I think he should start his own series in a concert hall that is neither peaceful nor quiet, charge cheap prices for tickets, ban old people from attending, refuse to play old music, and try to make the audience look however he wants it to look.
    I wish him much success.

  • James Weiss says:

    I didn’t know it was possible for a “composer” to be this clueless and stupid.

  • Denisha Kohl says:

    Under the Pulitzer winning NYT 1619 Project and Biden’s directive to launch a study of reparations today, Norman’s Blog is rooted in his own white privilege and will be struck down soon in the states. Good timing for this post!

    How much money have Jews (who are white) been setting aside to pay reparations they owe?

    Here’s why…“In one source, for example, one interviewee deemed America irredeemably racist, finding many Jews guilty of “white privilege.” One recommended curriculum admitted, “there’s no neutral” here.”

    Such a source I have for you!

    Oh, Biden’s announcement today via Jen of course…

    How much does everyone think sick, old, white privileged Joe will owe??

    • Mr. Knowitall says:

      Jews are not necessarily white.

      • John Borstlap says:

        Some white people turn yellow after having eaten something that did not agree with them, including people of Jewish descent. It recently even happened in Israel.

    • Herbie G says:

      Thanks for your post, Denisha. You have let us know not only who you are but what you are too. If there is a Trump on the right, you have filled the role as his antipode on the left.

    • Hayne says:

      I’m so sorry you have bought the victimhood nonsense. If you have shortcomings (and who doesn’t), blaming others will never work. You must confront them yourself. That is the only way you can progress as an individual. Do you really think your problems will be solved with money?

  • Tom says:

    So true. We need a REVOLUTION in Classical music.

  • Wise Guy says:

    Yes, classical music is segregationist, Tyson. It segregates the great musicians from the lesser ones, except in the frequent cases nowadays when musicians are given jobs just for being a certain favored race. That does make it racist, doesn’t it? Not sure what should be done about giving this huge advantage to people based on race. Do you?

  • anonymous commentator says:

    I’m not sure about being exclusively an ivory tower — there are plenty of Asians populating orchestras everywhere and performing as soloists, unless they’re considered part of the elite and ethnic majority in North America now …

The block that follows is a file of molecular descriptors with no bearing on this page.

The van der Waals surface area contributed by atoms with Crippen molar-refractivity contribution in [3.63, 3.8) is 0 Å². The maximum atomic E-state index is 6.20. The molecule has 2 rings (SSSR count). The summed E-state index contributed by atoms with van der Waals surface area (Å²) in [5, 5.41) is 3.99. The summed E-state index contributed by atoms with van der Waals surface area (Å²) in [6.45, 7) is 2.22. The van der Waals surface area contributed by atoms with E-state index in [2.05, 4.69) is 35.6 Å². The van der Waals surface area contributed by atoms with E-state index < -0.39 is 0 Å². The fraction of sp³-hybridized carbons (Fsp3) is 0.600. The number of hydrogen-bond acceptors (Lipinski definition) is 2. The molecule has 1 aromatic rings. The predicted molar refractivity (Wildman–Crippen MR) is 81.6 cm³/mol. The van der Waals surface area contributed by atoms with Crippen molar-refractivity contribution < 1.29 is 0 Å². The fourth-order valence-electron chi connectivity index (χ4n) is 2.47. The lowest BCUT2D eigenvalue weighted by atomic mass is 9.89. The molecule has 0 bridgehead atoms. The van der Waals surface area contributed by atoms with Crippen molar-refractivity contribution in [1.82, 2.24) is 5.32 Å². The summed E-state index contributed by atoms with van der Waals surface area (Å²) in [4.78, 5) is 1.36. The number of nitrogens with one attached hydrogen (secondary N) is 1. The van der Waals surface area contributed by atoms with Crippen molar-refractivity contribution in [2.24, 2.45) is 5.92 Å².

• Optimist says:

    Does his observation that “often times the music is very old” also serve to condemn viewing Renaissance Art in a museum or attending a Shakespeare play in the theater? Why do we so frequently damn classical music for preserving the greatest artistic achievements of a variety of significant past societies, when we rarely dismiss the historic masterpieces of literature, the cinema, photography, architecture, philosophy, et al, in a similarly derogatory manner?

    Does he believe there is evidence of black people being systematically kept OUT of the profession? Does he believe that the quality of a classical music performance correlates in any specific way with the exclusion or inclusion of black musicians? Why are we judging the visual impact of what we SEE on stage in an AURAL artistic medium?

    Culturally, racial diversity and inclusiveness is an absolute necessity in a just society, but achieving this basic tenet of human dignity will result from nurturing appropriate skills through EDUCATIONAL opportunities, not by placing musicians of color in strategic places to be seen.

    • MWnyc says:

      The answer to the question in your first paragraph (why does classical music get criticized for focusing on the past when other art forms don’t) is that those other forms — theater, cinema, visual art, dance — have always had a steady flow of new work for audiences alongside the work of the past.

      Western classical music seems to be the only major art form where, for several generations, new creations drove most of the audience away rather than attracting them. Thank heaven, that’s finally changing, at least in the U.S.

      • Optimist says:

        Expectations for “new” classical compositions are totally unrealistic. We should not expect that people will value the new as highly as the old: what we hear of “old” music has survived the test of time, but that filter has not yet been applied to the overwhelming flood of often indiscriminately offered contemporary fare.

        How much great music (percentage-wise) was written in 1810? Mozart and Haydn were dead, the 19th century crop were in their infancy or not yet born, so it was mostly Beethoven. If we were to hear only the very minuscule portion of contemporary classical music that will still interest people in the 22nd century, we would probably have a far greater opinion of it.

  • Chilynne says:

    He’s 20 and hasn’t studied economics. Don’t suppose he ever priced tickets to a Broadway show, either.

    • José Bergher says: